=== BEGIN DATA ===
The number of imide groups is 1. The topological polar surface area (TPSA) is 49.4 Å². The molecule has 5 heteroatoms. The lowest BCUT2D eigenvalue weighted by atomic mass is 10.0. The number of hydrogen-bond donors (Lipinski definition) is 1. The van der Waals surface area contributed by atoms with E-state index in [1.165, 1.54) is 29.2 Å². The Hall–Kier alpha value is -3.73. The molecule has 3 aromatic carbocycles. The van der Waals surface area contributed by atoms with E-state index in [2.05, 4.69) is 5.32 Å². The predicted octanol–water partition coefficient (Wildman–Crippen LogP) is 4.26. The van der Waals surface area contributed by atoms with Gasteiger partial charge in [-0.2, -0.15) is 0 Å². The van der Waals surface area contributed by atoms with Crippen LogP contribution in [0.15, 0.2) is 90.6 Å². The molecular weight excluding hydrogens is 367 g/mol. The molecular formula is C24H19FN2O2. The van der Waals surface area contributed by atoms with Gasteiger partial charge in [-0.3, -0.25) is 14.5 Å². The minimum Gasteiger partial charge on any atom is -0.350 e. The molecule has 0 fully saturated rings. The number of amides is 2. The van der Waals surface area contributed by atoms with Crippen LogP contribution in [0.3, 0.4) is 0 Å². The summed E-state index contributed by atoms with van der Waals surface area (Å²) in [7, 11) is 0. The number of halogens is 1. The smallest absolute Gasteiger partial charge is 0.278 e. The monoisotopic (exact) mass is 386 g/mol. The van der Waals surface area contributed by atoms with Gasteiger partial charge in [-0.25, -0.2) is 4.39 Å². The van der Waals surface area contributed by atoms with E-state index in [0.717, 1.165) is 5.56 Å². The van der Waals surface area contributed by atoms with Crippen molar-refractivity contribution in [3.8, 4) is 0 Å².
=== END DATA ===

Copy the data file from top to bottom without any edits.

The number of imide groups is 1. The topological polar surface area (TPSA) is 49.4 Å². The molecule has 5 heteroatoms. The lowest BCUT2D eigenvalue weighted by atomic mass is 10.0. The number of hydrogen-bond donors (Lipinski definition) is 1. The van der Waals surface area contributed by atoms with E-state index in [1.165, 1.54) is 29.2 Å². The Hall–Kier alpha value is -3.73. The molecule has 3 aromatic carbocycles. The van der Waals surface area contributed by atoms with E-state index in [2.05, 4.69) is 5.32 Å². The predicted octanol–water partition coefficient (Wildman–Crippen LogP) is 4.26. The van der Waals surface area contributed by atoms with Gasteiger partial charge in [-0.2, -0.15) is 0 Å². The van der Waals surface area contributed by atoms with Crippen LogP contribution in [0.15, 0.2) is 90.6 Å². The molecular weight excluding hydrogens is 367 g/mol. The molecular formula is C24H19FN2O2. The van der Waals surface area contributed by atoms with Gasteiger partial charge in [-0.3, -0.25) is 14.5 Å². The minimum Gasteiger partial charge on any atom is -0.350 e. The molecule has 0 fully saturated rings. The number of amides is 2. The van der Waals surface area contributed by atoms with Crippen LogP contribution in [0.3, 0.4) is 0 Å². The summed E-state index contributed by atoms with van der Waals surface area (Å²) in [7, 11) is 0. The number of halogens is 1. The smallest absolute Gasteiger partial charge is 0.278 e. The monoisotopic (exact) mass is 386 g/mol. The van der Waals surface area contributed by atoms with Gasteiger partial charge in [-0.25, -0.2) is 4.39 Å². The van der Waals surface area contributed by atoms with E-state index in [0.717, 1.165) is 5.56 Å². The van der Waals surface area contributed by atoms with Crippen molar-refractivity contribution in [3.8, 4) is 0 Å².